The granddaughter of a woman who died at Gosport War Memorial Hospital has described how her grandmother’s treatment there amounted to “torture”.
Bridget Reeves told the Victoria Derbyshire show her grandmother Elsie Devine, 88, was treated “brutally” after being referred for respite care.
It comes as an inquiry found more than 450 patients died after being given “dangerous” amounts of painkillers.
Miss Reeves has been campaigning for justice for the patients for 20 years.
She is now demanding criminal charges are brought against hospital staff after the Gosport Independent Panel’s report.
The report revealed whistleblowers and families were ignored as they attempted to raise concerns about the administration of medication on the wards, overseen by Dr Jane Barton.
It said there was a “disregard for human life” of a large number of patients from 1989 to 2000.
Mrs Devine was taken in as a patient at the hospital in 1999 while she recovered from a urinary tract infection.
Miss Reeves said as her father had also been having a bone marrow transplant at that time and – as her grandmother lived with them – they believed it was better for her to stay in hospital to recover than return to an “empty house”.
She said her grandmother had been “very able” and “of good mind” and it came as a “huge shock” to the family to receive a call from the hospital on 19 November 1999 to say her grandmother only had 36 hours left to live.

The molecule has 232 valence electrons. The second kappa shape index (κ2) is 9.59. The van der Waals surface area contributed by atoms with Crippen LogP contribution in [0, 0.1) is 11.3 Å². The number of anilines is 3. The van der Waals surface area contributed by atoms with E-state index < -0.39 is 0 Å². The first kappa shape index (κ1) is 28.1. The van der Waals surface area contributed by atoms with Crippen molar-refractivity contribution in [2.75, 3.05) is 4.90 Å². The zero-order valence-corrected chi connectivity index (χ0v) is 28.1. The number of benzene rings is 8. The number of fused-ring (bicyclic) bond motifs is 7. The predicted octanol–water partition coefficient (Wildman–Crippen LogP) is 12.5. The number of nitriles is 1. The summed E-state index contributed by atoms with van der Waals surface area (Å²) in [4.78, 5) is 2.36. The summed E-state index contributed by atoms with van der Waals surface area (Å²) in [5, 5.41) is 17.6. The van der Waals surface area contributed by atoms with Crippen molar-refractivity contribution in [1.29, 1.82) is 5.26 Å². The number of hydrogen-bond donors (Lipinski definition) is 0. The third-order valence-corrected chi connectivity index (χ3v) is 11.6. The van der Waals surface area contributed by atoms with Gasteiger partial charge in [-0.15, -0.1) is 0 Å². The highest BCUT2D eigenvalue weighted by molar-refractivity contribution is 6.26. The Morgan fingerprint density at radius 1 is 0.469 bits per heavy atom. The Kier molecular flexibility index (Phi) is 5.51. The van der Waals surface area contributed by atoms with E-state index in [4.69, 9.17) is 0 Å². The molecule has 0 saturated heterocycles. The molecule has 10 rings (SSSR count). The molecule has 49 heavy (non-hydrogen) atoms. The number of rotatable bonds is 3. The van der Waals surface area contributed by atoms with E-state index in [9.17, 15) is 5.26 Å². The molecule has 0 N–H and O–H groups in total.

“By the time we got there she was already clinically dead,” said Miss Reeves.
“When we returned to Hammersmith [where her father was being treated], the nurses there thought it was very extraordinary that she’d be unconscious. They said, ‘just for peace of mind go and have a look at the medical file’.”
Medical notes showed Mrs Devine had been given the opioid fentanyl, diamorphine, a sedative called midazolam and an anti-psychotic drug called chlorpromazine.
Mrs Devine’s family found out in 2008 a page had been taken out of the notes detailing how she had been visited by a psychiatrist who found her to be “happy, no complaints, said tablets make her mouth sore, she’s just waiting for her daughter”.
But the notes showed Dr Jane Barton had prescribed Mrs Devine fentanyl after the psychiatrist’s visit.
Dr Barton was found guilty of failings in her care of 12 patients at Gosport between 1996 and 1999. She was not struck off the medical register but chose to retire after the findings.
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Miss Reeves and her family asked for an independent review after Mrs Devine’s death, and received a report which she said showed the “brutality” of the way her grandmother died.
She said the report said when Mrs Devine, who she described as a “very slight lady”, got up on 19 November she had a huge dose of morphine – equivalent to 135mg – in her body.
The report said she was “aggressive” and “disorientated”, Miss Reeves said.
“She threw nurses up against a wall allegedly and so they pinned her to the floor and they injected her with 50mg of chlorpromazine and then they put the syringe driver in her back and 40mg of diamorphine and midazolam,” she added.
“They walked her until she was ‘done in’ and then they laid her in the bed and then they called the family. That was 23 hours after they started what I can only call – I don’t think I could say it on television.”
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Miss Reeves was asked if she would describe it as “torture” and she said “yes”.
Miss Reeves said: “We’ve been through hell and back.
“Let’s have no more delay – let them stand up and say, ‘we were wrong, we didn’t support you, all of your concerns have been substantiated’.”